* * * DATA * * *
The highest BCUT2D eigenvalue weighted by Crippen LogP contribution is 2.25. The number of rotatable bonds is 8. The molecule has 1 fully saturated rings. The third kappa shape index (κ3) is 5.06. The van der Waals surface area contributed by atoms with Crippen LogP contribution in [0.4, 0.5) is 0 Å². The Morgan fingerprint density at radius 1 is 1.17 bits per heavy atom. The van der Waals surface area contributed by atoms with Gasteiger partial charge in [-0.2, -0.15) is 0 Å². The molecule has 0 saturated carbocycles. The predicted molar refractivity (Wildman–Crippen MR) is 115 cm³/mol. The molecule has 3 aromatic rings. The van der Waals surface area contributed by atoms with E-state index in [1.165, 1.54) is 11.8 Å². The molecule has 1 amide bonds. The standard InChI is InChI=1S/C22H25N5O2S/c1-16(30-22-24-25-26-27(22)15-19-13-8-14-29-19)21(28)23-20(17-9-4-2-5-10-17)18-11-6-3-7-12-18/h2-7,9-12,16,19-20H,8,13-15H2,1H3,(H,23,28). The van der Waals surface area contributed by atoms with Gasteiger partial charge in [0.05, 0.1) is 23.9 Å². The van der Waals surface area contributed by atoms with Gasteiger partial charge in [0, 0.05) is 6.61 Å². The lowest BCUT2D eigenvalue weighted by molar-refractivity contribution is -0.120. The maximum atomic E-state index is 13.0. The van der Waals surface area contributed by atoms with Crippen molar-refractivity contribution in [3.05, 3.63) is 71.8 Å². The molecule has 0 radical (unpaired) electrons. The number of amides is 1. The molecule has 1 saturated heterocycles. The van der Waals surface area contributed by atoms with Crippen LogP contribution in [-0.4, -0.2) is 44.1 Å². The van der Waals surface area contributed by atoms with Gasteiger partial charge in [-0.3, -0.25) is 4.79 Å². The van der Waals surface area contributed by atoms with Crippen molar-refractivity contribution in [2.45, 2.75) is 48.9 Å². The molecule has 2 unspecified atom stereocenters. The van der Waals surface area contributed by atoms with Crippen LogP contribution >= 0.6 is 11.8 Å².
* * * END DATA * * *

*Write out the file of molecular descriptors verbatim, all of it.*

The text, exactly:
The highest BCUT2D eigenvalue weighted by Crippen LogP contribution is 2.25. The number of rotatable bonds is 8. The molecule has 1 fully saturated rings. The third kappa shape index (κ3) is 5.06. The van der Waals surface area contributed by atoms with Crippen LogP contribution in [0.4, 0.5) is 0 Å². The Morgan fingerprint density at radius 1 is 1.17 bits per heavy atom. The van der Waals surface area contributed by atoms with Gasteiger partial charge in [-0.2, -0.15) is 0 Å². The molecule has 0 saturated carbocycles. The predicted molar refractivity (Wildman–Crippen MR) is 115 cm³/mol. The molecule has 3 aromatic rings. The van der Waals surface area contributed by atoms with E-state index in [1.165, 1.54) is 11.8 Å². The molecule has 1 amide bonds. The standard InChI is InChI=1S/C22H25N5O2S/c1-16(30-22-24-25-26-27(22)15-19-13-8-14-29-19)21(28)23-20(17-9-4-2-5-10-17)18-11-6-3-7-12-18/h2-7,9-12,16,19-20H,8,13-15H2,1H3,(H,23,28). The van der Waals surface area contributed by atoms with Gasteiger partial charge in [0.05, 0.1) is 23.9 Å². The van der Waals surface area contributed by atoms with Gasteiger partial charge in [0, 0.05) is 6.61 Å². The lowest BCUT2D eigenvalue weighted by molar-refractivity contribution is -0.120. The maximum atomic E-state index is 13.0. The van der Waals surface area contributed by atoms with Crippen molar-refractivity contribution in [3.05, 3.63) is 71.8 Å². The molecule has 0 radical (unpaired) electrons. The number of amides is 1. The molecule has 1 saturated heterocycles. The van der Waals surface area contributed by atoms with Crippen LogP contribution in [-0.4, -0.2) is 44.1 Å². The van der Waals surface area contributed by atoms with Gasteiger partial charge in [-0.3, -0.25) is 4.79 Å². The van der Waals surface area contributed by atoms with Crippen molar-refractivity contribution in [2.45, 2.75) is 48.9 Å². The molecule has 2 unspecified atom stereocenters. The van der Waals surface area contributed by atoms with Crippen LogP contribution >= 0.6 is 11.8 Å².